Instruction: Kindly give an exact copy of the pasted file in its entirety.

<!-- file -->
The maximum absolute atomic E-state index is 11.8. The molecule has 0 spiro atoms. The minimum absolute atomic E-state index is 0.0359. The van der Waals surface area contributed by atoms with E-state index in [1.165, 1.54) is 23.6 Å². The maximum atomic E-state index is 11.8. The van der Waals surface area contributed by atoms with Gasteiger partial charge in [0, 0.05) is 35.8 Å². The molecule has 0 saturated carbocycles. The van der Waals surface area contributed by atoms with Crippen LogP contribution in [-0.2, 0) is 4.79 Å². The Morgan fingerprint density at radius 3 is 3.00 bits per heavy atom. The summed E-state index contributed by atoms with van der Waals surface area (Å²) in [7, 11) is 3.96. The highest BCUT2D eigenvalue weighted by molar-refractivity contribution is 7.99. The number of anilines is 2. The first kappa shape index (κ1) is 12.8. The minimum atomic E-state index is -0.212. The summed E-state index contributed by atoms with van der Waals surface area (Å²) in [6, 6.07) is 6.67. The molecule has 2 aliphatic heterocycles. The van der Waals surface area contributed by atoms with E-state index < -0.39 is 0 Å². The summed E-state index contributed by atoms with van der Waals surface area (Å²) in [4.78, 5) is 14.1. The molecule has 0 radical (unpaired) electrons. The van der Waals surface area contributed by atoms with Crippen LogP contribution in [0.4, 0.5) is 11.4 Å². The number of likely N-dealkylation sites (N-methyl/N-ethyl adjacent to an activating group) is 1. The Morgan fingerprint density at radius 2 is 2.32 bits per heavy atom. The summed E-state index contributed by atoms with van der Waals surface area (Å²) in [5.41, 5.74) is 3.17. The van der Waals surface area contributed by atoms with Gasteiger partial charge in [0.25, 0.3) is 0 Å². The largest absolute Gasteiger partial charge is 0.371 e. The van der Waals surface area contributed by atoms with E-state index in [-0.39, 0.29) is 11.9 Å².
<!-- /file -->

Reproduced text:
The maximum absolute atomic E-state index is 11.8. The molecule has 0 spiro atoms. The minimum absolute atomic E-state index is 0.0359. The van der Waals surface area contributed by atoms with E-state index in [1.165, 1.54) is 23.6 Å². The maximum atomic E-state index is 11.8. The van der Waals surface area contributed by atoms with Gasteiger partial charge in [0, 0.05) is 35.8 Å². The molecule has 0 saturated carbocycles. The van der Waals surface area contributed by atoms with Crippen LogP contribution in [-0.2, 0) is 4.79 Å². The Morgan fingerprint density at radius 3 is 3.00 bits per heavy atom. The summed E-state index contributed by atoms with van der Waals surface area (Å²) in [7, 11) is 3.96. The highest BCUT2D eigenvalue weighted by molar-refractivity contribution is 7.99. The number of anilines is 2. The first kappa shape index (κ1) is 12.8. The minimum atomic E-state index is -0.212. The summed E-state index contributed by atoms with van der Waals surface area (Å²) in [6, 6.07) is 6.67. The molecule has 2 aliphatic heterocycles. The van der Waals surface area contributed by atoms with E-state index < -0.39 is 0 Å². The summed E-state index contributed by atoms with van der Waals surface area (Å²) in [4.78, 5) is 14.1. The molecule has 0 radical (unpaired) electrons. The van der Waals surface area contributed by atoms with Crippen LogP contribution in [0.4, 0.5) is 11.4 Å². The number of likely N-dealkylation sites (N-methyl/N-ethyl adjacent to an activating group) is 1. The Morgan fingerprint density at radius 2 is 2.32 bits per heavy atom. The summed E-state index contributed by atoms with van der Waals surface area (Å²) in [5.41, 5.74) is 3.17. The van der Waals surface area contributed by atoms with Gasteiger partial charge in [0.25, 0.3) is 0 Å². The largest absolute Gasteiger partial charge is 0.371 e. The van der Waals surface area contributed by atoms with E-state index in [-0.39, 0.29) is 11.9 Å².